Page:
NCAA Tournament First Four Preview: Will Michigan or Tulsa Advance?
You could easily make a case that Tuesday’s 11 seed clash featured two teams that deserved better than the First Four.
It would be even easier to argue that the final First Four matchup includes a pair of teams that shouldn’t even be in the NCAA tournament.
11 seeds Michigan and Tulsa will meet Wednesday evening in Dayton for the right to face Notre Dame in the first round, but advanced stats suggest the two schools should not have received at-large bids.
The Wolverines (22-12) rank 52nd in the country per our nERD power ratings (9.49 points above average), which is worse than nine teams who are instead playing the NIT.
An additional six teams in the NIT rank ahead of Tulsa (20-11), who is 63rd in nERD at 7.95 points above average.
Still, while it will be a tough game for fans of teams like St. Mary’s to watch, it could at least be an intriguing one.
In the night’s first game, 16 seeds Holy Cross and Southern will square off to earn a date with Oregon.
Michigan vs. Tulsa
Whether or not Michigan should have made the field, they would not have even been able to sniff the NCAA Tournament if not for their efficient offense.
The Wolverines are tied for 30th in our Offensive Efficiency rankings and own the country’s 18th-best Effective Field Goal Percentage (eFG%; 55.1%) and 15th-best Turnover Rate. They would rank even higher on offense if not for putrid Offensive Rebounding and Free Throw Attempt Rates (ranking 324th and 340th, respectively).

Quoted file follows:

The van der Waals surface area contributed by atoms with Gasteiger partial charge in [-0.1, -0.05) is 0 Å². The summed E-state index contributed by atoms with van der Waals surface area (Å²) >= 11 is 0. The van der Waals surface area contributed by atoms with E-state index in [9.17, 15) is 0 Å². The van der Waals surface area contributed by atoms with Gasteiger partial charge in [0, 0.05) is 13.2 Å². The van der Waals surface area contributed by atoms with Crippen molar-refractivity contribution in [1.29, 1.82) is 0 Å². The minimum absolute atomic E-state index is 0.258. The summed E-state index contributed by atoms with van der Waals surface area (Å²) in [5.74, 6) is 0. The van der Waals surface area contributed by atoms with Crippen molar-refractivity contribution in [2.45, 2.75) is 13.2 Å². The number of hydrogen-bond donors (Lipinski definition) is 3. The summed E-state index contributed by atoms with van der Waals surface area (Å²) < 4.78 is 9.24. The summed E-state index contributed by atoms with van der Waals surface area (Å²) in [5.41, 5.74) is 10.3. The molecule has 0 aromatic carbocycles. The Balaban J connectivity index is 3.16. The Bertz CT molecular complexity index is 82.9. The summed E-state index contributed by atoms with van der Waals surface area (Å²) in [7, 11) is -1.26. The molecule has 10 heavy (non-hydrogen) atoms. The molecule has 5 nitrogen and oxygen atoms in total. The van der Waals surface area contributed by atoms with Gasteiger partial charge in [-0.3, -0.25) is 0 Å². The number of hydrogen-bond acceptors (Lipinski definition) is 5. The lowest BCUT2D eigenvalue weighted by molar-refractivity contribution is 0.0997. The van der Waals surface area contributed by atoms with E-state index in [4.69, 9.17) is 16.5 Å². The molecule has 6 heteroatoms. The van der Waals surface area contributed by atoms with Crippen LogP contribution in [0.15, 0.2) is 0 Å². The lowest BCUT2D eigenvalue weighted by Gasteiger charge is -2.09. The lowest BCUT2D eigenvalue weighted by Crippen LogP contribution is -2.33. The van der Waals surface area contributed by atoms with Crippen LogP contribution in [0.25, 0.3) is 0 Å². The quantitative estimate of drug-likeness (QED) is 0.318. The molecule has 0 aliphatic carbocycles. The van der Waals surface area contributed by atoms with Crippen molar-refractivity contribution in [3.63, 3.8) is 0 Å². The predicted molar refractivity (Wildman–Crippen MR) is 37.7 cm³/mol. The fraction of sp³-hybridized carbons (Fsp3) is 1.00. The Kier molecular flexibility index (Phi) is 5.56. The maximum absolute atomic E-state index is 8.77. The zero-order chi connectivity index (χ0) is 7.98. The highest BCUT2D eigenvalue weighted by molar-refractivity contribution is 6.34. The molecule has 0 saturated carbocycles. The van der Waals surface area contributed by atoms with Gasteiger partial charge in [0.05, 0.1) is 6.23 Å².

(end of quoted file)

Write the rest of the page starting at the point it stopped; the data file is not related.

Tulsa, who ranks 100th in overall Defensive Efficiency, is probably not the best team to exploit these weakness. The Golden Hurricane defense is tied for 200th in Rebounding Rate and 130th in Free Throw Attempt Rate.
They have been better in terms of forcing turnovers (tied for 56th in Turnover Rate) and defending inside the arc (42nd, 44.7% on two-pointers), but putrid three-point defense drags their eFG% down to 103rd.
Tulsa has allowed opponents to shoot 36.3% from three-point range, and 36.8% of the field goal attempts they allow come beyond the arc (tied for 232nd).
32.6% of the points Tulsa has allowed have come from three-point range, which is 55th-highest in the country, per KenPom.
Michigan’s eyes have to be lighting up given the opportunity, as the Wolverines have scored 39.1% of their points on threes, which is 11th-highest nationally. They are 19th nationally in Three-Point Attempt Rate (44.1%) and 30th in three-point shooting percentage (38.4%).
The biggest beneficiaries here could be point guard Derrick Walton (39.3% three-point shooter) and forward Duncan Robinson (44.8%).
Three-point shooting can be prone to variation, though, and Michigan’s reliance on it is a big reason why they have been the single most inconsistent team in our ratings.
Michigan is also one of the slowest teams in our rankings and is in the 13th percentile in terms of Pace. When they do get out and run, though, they rank 61.3% in Effective Field Goal Percentage in transition, according to Hoop-Math.
This is another area where Tulsa is vulnerable, as while they are tied for 95th in non-transition eFG% (46.6%), they are tied for 228th in eFG% allowed in transition (56.0%).